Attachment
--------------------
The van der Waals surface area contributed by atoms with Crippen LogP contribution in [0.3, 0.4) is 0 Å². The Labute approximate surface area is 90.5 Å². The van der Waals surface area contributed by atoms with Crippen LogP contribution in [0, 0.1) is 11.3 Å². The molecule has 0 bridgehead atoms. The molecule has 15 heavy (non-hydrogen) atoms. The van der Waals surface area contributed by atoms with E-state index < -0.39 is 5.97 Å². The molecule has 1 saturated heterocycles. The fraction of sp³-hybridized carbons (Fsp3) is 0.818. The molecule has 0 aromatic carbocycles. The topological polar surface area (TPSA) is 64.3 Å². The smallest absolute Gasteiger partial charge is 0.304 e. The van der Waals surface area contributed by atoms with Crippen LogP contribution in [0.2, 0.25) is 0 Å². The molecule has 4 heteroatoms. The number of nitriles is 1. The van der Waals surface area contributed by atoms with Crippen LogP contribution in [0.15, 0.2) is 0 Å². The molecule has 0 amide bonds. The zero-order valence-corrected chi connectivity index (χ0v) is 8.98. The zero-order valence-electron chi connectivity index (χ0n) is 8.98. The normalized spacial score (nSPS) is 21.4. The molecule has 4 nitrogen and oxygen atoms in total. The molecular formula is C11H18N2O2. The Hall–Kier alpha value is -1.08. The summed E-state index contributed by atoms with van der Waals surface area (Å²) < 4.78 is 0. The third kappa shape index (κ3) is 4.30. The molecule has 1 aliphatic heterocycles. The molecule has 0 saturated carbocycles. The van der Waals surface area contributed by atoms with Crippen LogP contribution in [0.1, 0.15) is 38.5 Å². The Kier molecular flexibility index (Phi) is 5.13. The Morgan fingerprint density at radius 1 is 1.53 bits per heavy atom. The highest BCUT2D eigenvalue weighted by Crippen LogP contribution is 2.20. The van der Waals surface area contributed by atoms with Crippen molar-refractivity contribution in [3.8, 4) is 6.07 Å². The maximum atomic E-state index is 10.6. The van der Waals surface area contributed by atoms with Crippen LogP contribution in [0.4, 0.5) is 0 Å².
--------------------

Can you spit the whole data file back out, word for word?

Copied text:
The van der Waals surface area contributed by atoms with Crippen LogP contribution in [0.3, 0.4) is 0 Å². The Labute approximate surface area is 90.5 Å². The van der Waals surface area contributed by atoms with Crippen LogP contribution in [0, 0.1) is 11.3 Å². The molecule has 0 bridgehead atoms. The molecule has 15 heavy (non-hydrogen) atoms. The van der Waals surface area contributed by atoms with E-state index < -0.39 is 5.97 Å². The molecule has 1 saturated heterocycles. The fraction of sp³-hybridized carbons (Fsp3) is 0.818. The molecule has 0 aromatic carbocycles. The topological polar surface area (TPSA) is 64.3 Å². The smallest absolute Gasteiger partial charge is 0.304 e. The van der Waals surface area contributed by atoms with Crippen LogP contribution in [0.2, 0.25) is 0 Å². The molecule has 4 heteroatoms. The number of nitriles is 1. The van der Waals surface area contributed by atoms with Crippen LogP contribution in [0.15, 0.2) is 0 Å². The molecule has 0 amide bonds. The zero-order valence-corrected chi connectivity index (χ0v) is 8.98. The zero-order valence-electron chi connectivity index (χ0n) is 8.98. The normalized spacial score (nSPS) is 21.4. The molecule has 4 nitrogen and oxygen atoms in total. The molecular formula is C11H18N2O2. The Hall–Kier alpha value is -1.08. The summed E-state index contributed by atoms with van der Waals surface area (Å²) < 4.78 is 0. The third kappa shape index (κ3) is 4.30. The molecule has 1 aliphatic heterocycles. The molecule has 0 saturated carbocycles. The van der Waals surface area contributed by atoms with Crippen LogP contribution in [0.1, 0.15) is 38.5 Å². The Kier molecular flexibility index (Phi) is 5.13. The Morgan fingerprint density at radius 1 is 1.53 bits per heavy atom. The highest BCUT2D eigenvalue weighted by Crippen LogP contribution is 2.20. The van der Waals surface area contributed by atoms with Crippen molar-refractivity contribution in [3.8, 4) is 6.07 Å². The maximum atomic E-state index is 10.6. The van der Waals surface area contributed by atoms with Crippen LogP contribution in [0.4, 0.5) is 0 Å².